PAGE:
17. They have well spoken. Moses relates how this desire of the people was approved by the judgment and the voice of God. Not as if whatever the foolish caprice of men may have urged them absurdly to ask, ought therefore to be immediately granted; but when God’s consent and, so to speak, His vote coincides with it, then whatever He shews to be pleasing to Him ought to stand firm and inviolable. Hence it follows that God, in sending the Prophets, provided for the salvation of men as was most expedient. Moreover, He asserts that when pious teachers arise, who faithfully shew the way of salvation, it is an extraordinary proof of His favor, and He takes to Himself the praise when He repeats it again,  296

“I will raise them up a Prophet.” (De 18:18.)

Thus also Paul teaches, —

“And how shall they preach except they be sent?”
(Ro 10:15.)

The same Apostle, too, bears witness that none will be found sufficient for this office, and that the power of teaching aright is received from God. (2Co 2:14, and 4:1.) Hence it follows that God, by a certain evidence of His presence, declares His favor towards us as often as He enlightens with the gifts of His Spirit, and raises up faithful and true teachers. Moses afterwards reminds them that God so governs His Church by the hands and the operation of men as not to derogate from Himself; for He retains this as His attribute, to suggest to the mouth, as it were, of His Prophets what they are to say; neither does He permit them to say or advance more than He has commanded. We perceive, then, that pastors were from the first appointed, not that they should themselves rule, or subject the Church to their imaginations, but only to be the organs of the Holy Spirit. And those who in these days usurp a greater power, ought to be altogether deposed from their sacrilegious despotism.

Deuteronomy 13

Deuteronomy 13:1-4

1. If there arise among you a prophet, or a dreamer of dreams, and giveth thee a sign or a wonder,

l. Quum surrexerit in medio tui propheta, vel qui somnium somniabit, et dederit tibi signum vel portentum.

2. And the sign or the wonder come to pass, whereof he spake unto thee, saying, Let us go after other gods, which thou hast not known, and let us serve them;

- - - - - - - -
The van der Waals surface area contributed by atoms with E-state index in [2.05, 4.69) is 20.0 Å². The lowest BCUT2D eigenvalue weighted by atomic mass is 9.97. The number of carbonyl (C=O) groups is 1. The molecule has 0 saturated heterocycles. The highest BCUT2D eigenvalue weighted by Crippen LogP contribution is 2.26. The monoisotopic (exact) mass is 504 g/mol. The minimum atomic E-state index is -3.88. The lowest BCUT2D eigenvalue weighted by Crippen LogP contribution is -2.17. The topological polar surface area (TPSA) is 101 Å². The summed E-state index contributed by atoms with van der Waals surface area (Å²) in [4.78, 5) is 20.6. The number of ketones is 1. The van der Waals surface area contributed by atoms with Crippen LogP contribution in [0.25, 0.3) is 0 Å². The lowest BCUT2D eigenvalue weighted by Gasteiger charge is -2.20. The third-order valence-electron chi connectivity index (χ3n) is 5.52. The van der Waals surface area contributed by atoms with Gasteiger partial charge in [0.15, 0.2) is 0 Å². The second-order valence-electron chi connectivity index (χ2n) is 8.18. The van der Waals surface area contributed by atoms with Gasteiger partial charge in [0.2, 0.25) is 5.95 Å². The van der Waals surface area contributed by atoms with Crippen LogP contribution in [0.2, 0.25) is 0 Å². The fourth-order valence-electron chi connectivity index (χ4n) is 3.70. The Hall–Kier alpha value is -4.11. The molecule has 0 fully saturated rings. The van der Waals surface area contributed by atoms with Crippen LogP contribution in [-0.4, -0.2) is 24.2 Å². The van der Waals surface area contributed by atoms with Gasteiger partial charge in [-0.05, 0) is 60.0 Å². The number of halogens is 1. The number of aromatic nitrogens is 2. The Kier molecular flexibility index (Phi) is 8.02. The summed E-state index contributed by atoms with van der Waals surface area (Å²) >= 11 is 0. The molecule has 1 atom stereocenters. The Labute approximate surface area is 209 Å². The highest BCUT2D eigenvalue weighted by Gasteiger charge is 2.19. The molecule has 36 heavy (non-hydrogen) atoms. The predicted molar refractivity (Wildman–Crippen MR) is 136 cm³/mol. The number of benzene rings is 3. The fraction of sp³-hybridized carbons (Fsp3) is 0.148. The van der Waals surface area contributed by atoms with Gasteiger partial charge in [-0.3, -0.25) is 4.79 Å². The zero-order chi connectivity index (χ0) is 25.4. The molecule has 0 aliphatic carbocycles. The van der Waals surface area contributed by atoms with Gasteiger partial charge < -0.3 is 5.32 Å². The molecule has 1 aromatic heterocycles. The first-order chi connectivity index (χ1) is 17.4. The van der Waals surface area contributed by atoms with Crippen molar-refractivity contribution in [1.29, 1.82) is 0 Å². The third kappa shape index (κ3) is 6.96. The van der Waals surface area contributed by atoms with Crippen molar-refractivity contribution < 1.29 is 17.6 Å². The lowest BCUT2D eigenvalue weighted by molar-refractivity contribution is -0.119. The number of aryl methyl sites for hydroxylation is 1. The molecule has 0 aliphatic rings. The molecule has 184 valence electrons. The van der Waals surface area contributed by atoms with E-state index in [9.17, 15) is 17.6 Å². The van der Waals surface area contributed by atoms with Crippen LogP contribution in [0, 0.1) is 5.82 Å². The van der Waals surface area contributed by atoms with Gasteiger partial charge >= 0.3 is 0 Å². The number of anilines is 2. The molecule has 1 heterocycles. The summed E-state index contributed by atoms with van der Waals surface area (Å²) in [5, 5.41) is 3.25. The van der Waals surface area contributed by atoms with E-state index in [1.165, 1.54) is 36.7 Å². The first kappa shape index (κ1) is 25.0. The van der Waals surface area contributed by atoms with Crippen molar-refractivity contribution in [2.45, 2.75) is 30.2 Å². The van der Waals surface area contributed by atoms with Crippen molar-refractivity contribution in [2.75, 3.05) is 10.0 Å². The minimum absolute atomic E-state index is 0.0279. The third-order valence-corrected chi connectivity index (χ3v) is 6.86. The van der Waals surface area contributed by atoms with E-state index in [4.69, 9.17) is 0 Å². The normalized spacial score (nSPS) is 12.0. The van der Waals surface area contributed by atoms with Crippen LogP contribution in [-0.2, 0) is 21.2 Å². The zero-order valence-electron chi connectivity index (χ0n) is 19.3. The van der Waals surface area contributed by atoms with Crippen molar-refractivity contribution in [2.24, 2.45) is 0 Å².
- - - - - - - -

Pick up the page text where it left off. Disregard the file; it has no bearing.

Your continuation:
2. Eveneritque tibi signum et portentum quod dixerat tibi, dicendo, Eamus post deos alienos quos non nosti, et colamus eos.

3. Thou shalt not hearken unto the words of that prophet, or that dreamer of dreams: for the Lord your God proveth you, to know whether ye love the Lord your God with all your heart, and with all your soul.

3. Non obedies verbis prophetae illius, aut somnium somniantis: quia tentat vos Jehova Deus rester, ut sciat an diligatis Jehovam Deum vestrum toto corde vestro, et tota anima vestra.

4. Ye shall walk after the Lord your God, and fear him, and keep his commandments, and obey his voice, and ye shall serve him, and cleave unto him.

4. Post Jehovam Deum vestrum ambulabitis, illumque timebitis, ac praecepta ejus custodietis: voci ejus obedietis, et eum coletis, eique ad-haerebitis.

After having restrained the Israelites from the strange delusions of the Gentiles, Moses now forbids them from being too credulous if false teachers should arise from among themselves, and warns them diligently to beware of all novel inventions, and not to turn aside in the very least degree from the Law, at the instigation of any one. For there is peril to be apprehended, not only from professed and manifest enemies, or from foreign superstitions, but Satan plots also by means of intestine deceits, and abuses the holy name of God in order to betray us. Therefore it behoves that the faith of the godly should not only be externally fortified and protected by the ramparts of the word, lest corruption should creep in from without, but also that it should be garrisoned within by the same word, lest novel imaginations should secretly insinuate themselves and destroy the purity of doctrine. Moreover, we gather from this prohibition that there is such certainty in the divine doctrines as to prevent our faith from being undermined or shaken, provided it has put forth into them living roots, and is firmly grounded upon them. For it would be vain for God to warn us against giving admission to false teachers, unless He, at the same time, shewed the means by which they were to be guarded against. And assuredly nothing can be more improbable than that religion should be ambiguous; and since the rule and definition of it is faithfully prescribed and set forth in the Law, justly does God require of His people that they should not waver, but constantly persist in the truth delivered to them. For truly does Isaiah declare respecting the Law, that in it it has not been said in vain to the seed of Jacob, that they should seek God’s face.  297 (Isa 45:19.) But, in seeking God, it would not be sufficient to teach what is right, unless men’s minds are established in it; it is requisite, therefore, that religion should be sure and firm, or it will not be duly ordered. Nor is there any doubt that what Paul witnesses of the Gospel was true also of the Law, viz., that it armed its disciples against all the storms of temptation, that they “should be no more children, tossed to and fro, and carried about with every wind of doctrine, by the sleight of men,” etc. (Eph 4:14.) But the words before us, when examined more closely and regularly, will shew, with greater clearness, the aim of the matter.